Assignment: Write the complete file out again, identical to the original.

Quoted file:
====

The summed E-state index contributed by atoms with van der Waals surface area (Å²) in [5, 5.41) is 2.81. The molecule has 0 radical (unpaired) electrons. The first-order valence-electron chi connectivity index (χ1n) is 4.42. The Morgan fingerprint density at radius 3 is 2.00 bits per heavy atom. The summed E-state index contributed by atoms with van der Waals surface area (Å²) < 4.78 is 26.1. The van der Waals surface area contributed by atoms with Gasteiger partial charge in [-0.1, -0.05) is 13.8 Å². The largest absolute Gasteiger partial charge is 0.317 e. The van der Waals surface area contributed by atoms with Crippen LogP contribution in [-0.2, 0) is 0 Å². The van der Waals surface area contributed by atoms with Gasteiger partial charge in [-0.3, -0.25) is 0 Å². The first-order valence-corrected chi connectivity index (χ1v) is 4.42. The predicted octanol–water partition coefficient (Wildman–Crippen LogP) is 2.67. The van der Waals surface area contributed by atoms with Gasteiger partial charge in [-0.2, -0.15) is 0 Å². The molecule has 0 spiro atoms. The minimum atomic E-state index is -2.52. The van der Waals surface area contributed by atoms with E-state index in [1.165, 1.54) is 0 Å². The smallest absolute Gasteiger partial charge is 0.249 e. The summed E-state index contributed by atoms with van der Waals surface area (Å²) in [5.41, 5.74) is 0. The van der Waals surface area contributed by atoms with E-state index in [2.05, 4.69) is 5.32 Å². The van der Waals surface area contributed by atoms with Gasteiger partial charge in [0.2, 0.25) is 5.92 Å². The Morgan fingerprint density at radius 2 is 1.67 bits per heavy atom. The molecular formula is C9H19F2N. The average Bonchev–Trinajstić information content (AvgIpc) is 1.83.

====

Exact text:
The summed E-state index contributed by atoms with van der Waals surface area (Å²) in [5, 5.41) is 2.81. The molecule has 0 radical (unpaired) electrons. The first-order valence-electron chi connectivity index (χ1n) is 4.42. The Morgan fingerprint density at radius 3 is 2.00 bits per heavy atom. The summed E-state index contributed by atoms with van der Waals surface area (Å²) < 4.78 is 26.1. The van der Waals surface area contributed by atoms with Gasteiger partial charge in [-0.1, -0.05) is 13.8 Å². The largest absolute Gasteiger partial charge is 0.317 e. The van der Waals surface area contributed by atoms with Crippen LogP contribution in [-0.2, 0) is 0 Å². The van der Waals surface area contributed by atoms with Gasteiger partial charge in [-0.3, -0.25) is 0 Å². The first-order valence-corrected chi connectivity index (χ1v) is 4.42. The predicted octanol–water partition coefficient (Wildman–Crippen LogP) is 2.67. The van der Waals surface area contributed by atoms with Gasteiger partial charge in [-0.2, -0.15) is 0 Å². The molecule has 0 spiro atoms. The minimum atomic E-state index is -2.52. The van der Waals surface area contributed by atoms with E-state index in [1.165, 1.54) is 0 Å². The smallest absolute Gasteiger partial charge is 0.249 e. The summed E-state index contributed by atoms with van der Waals surface area (Å²) in [5.41, 5.74) is 0. The van der Waals surface area contributed by atoms with E-state index in [2.05, 4.69) is 5.32 Å². The van der Waals surface area contributed by atoms with Gasteiger partial charge in [0.2, 0.25) is 5.92 Å². The Morgan fingerprint density at radius 2 is 1.67 bits per heavy atom. The molecular formula is C9H19F2N. The average Bonchev–Trinajstić information content (AvgIpc) is 1.83.